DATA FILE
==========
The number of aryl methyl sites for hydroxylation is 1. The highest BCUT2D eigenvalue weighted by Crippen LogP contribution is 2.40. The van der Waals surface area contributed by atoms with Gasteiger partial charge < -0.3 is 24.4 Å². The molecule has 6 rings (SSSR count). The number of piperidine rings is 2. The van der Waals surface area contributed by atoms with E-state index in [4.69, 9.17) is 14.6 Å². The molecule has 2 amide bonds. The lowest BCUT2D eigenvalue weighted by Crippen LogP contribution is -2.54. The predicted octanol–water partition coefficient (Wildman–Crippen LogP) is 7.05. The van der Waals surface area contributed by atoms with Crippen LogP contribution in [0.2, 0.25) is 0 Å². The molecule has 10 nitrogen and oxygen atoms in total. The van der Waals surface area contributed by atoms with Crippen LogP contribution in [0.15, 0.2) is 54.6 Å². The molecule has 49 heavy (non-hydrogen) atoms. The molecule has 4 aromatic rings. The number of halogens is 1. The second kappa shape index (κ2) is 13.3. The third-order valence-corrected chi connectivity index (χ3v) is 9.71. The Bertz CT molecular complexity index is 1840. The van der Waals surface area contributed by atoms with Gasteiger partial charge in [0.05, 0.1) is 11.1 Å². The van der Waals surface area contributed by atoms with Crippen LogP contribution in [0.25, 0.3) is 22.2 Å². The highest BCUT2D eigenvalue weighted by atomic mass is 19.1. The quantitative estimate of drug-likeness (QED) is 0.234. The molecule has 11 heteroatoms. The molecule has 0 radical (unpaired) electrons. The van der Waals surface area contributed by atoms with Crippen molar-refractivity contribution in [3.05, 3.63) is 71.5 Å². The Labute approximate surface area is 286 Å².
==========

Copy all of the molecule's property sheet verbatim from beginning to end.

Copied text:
The number of aryl methyl sites for hydroxylation is 1. The highest BCUT2D eigenvalue weighted by Crippen LogP contribution is 2.40. The van der Waals surface area contributed by atoms with Gasteiger partial charge < -0.3 is 24.4 Å². The molecule has 6 rings (SSSR count). The number of piperidine rings is 2. The van der Waals surface area contributed by atoms with E-state index in [4.69, 9.17) is 14.6 Å². The molecule has 2 amide bonds. The lowest BCUT2D eigenvalue weighted by Crippen LogP contribution is -2.54. The predicted octanol–water partition coefficient (Wildman–Crippen LogP) is 7.05. The van der Waals surface area contributed by atoms with Crippen LogP contribution in [0.2, 0.25) is 0 Å². The molecule has 10 nitrogen and oxygen atoms in total. The van der Waals surface area contributed by atoms with Crippen LogP contribution in [0.15, 0.2) is 54.6 Å². The molecule has 49 heavy (non-hydrogen) atoms. The molecule has 4 aromatic rings. The number of halogens is 1. The second kappa shape index (κ2) is 13.3. The third-order valence-corrected chi connectivity index (χ3v) is 9.71. The Bertz CT molecular complexity index is 1840. The van der Waals surface area contributed by atoms with Gasteiger partial charge in [0.05, 0.1) is 11.1 Å². The van der Waals surface area contributed by atoms with Crippen LogP contribution in [0.25, 0.3) is 22.2 Å². The highest BCUT2D eigenvalue weighted by atomic mass is 19.1. The quantitative estimate of drug-likeness (QED) is 0.234. The molecule has 11 heteroatoms. The molecule has 0 radical (unpaired) electrons. The van der Waals surface area contributed by atoms with Crippen molar-refractivity contribution in [3.05, 3.63) is 71.5 Å². The Labute approximate surface area is 286 Å².